jacobNEW“What’s your contribution to the world?”

My friend Jonathan is never one to ease his way into deep conversation. He prefers to dive in, no matter how jarring it can be at first. This instance came in the middle of a road trip, as we were pulling away from an Illinois gas station. I asked him to explain what he meant.

“You’ve been on Earth for over 20 years,” he said, “using its resources, taking up space. What have you done to give back to society?”

Despite it sounding accusatory, I knew Jonathan wasn’t questioning my worth. But it was a challenge. The film “Defending Your Life” came to mind – what have I done of real value with my life? After a few minutes of thinking, I gave Jonathan my answer: being an older brother.

I told him I haven’t yet had the opportunity to affect society in any kind of grand or expansive way, but as an older brother, I have the opportunity to play a large role in the formation and betterment of three other lives.

While I have not always been good at taking that job seriously, I do think I’ve overall been a positive presence and role model in their lives.

It sounds obvious, minor for a contribution to society, but it’s important. My biggest role models are the people who raised me — my parents, grandparents, and teachers. Even more than just teach me how to live, they showed me. I took pieces of each of their personalities and ways of life and created my own identity. I truly would not be who I am without these people.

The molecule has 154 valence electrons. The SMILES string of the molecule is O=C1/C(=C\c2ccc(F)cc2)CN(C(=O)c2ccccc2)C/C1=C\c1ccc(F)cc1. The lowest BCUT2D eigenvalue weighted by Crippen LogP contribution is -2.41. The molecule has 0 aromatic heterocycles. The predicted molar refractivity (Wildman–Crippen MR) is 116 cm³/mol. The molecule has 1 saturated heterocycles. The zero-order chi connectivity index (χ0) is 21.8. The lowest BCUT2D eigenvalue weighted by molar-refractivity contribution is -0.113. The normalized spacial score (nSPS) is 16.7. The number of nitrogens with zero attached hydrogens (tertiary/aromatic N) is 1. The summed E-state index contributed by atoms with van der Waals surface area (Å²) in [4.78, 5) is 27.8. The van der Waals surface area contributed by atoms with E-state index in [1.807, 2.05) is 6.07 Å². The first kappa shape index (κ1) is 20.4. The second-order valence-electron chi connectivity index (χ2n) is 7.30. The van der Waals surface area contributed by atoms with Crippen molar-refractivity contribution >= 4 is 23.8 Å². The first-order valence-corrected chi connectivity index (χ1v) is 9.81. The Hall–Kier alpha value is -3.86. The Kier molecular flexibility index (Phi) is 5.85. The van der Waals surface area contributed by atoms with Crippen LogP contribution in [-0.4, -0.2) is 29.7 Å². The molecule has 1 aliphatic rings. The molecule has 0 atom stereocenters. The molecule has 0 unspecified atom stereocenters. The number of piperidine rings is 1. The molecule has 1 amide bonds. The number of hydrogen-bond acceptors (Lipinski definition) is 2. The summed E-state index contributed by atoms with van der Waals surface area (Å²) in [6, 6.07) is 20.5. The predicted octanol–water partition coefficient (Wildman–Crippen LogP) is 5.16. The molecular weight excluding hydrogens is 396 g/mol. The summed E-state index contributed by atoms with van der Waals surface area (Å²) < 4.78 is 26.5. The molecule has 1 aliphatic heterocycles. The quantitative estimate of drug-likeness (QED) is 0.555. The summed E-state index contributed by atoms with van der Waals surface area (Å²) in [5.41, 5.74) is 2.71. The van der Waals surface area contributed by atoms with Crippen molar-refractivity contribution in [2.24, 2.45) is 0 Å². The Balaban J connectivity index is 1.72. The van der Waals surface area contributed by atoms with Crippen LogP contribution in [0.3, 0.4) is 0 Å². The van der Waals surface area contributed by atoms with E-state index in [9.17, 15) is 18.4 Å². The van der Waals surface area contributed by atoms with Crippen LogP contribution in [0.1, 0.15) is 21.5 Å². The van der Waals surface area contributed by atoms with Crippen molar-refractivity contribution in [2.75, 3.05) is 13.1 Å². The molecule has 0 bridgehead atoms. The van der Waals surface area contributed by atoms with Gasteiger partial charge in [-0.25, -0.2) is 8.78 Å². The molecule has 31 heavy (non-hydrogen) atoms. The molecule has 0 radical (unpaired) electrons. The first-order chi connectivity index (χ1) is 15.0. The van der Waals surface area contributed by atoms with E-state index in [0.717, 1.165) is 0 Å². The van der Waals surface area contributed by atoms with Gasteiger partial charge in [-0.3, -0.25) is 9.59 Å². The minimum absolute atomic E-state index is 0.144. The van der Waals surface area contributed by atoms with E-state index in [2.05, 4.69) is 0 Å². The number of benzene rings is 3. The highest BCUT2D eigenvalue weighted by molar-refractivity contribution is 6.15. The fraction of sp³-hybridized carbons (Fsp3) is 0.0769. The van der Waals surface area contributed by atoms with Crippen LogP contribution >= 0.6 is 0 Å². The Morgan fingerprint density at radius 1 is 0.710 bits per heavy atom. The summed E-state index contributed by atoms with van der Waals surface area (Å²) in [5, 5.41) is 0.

Like any oldest sibling, I got the unique opportunity to have this role model position while I was still being formed myself. My brother and sisters followed me in so many of my decisions. Teenasia and Jamie wanted to sit next to me at special events. If I ordered a burger at a restaurant, Liam often got the same one.

My mom discovered the best way to stop me from arguing with her in high school was to tell me it would be a negative influence on my sisters. I grew up with a strong feeling that I needed to be a positive influence.

The formation period is almost over, though. Next year, Teenasia will be in high school, Liam will be in college, and my influence on them will be less direct. They will become more solidly individuals, discovering their own passions and making friends that will remain for life. They are breaking out of our family bubble and diving into the world.

Liam spent a few weeks in Germany with a program in which he was the only American. Teenasia plays basketball with a traveling club team and is ready to advance to the high school level. They have graduated from being my “little siblings” and are becoming my peers. I’m nervous, excited and proud.

As they enter into these new and exciting environments, it will soon be time to ask them the same question Jonathan asked me: “What’s your contribution?” I have done my job as big brother, guiding them whenever possible, but now they have to start forging their own trail, making their mark on the world that formed them.

I look forward to searching for the answer alongside them, finding ways to lead, influence and impact however possible. I have no doubt they will be role models for me just as much, if not more, than I was for them.

(Jacob, a junior at the University of Notre Dame, is the eldest of the four Scobey-Polacheck children.)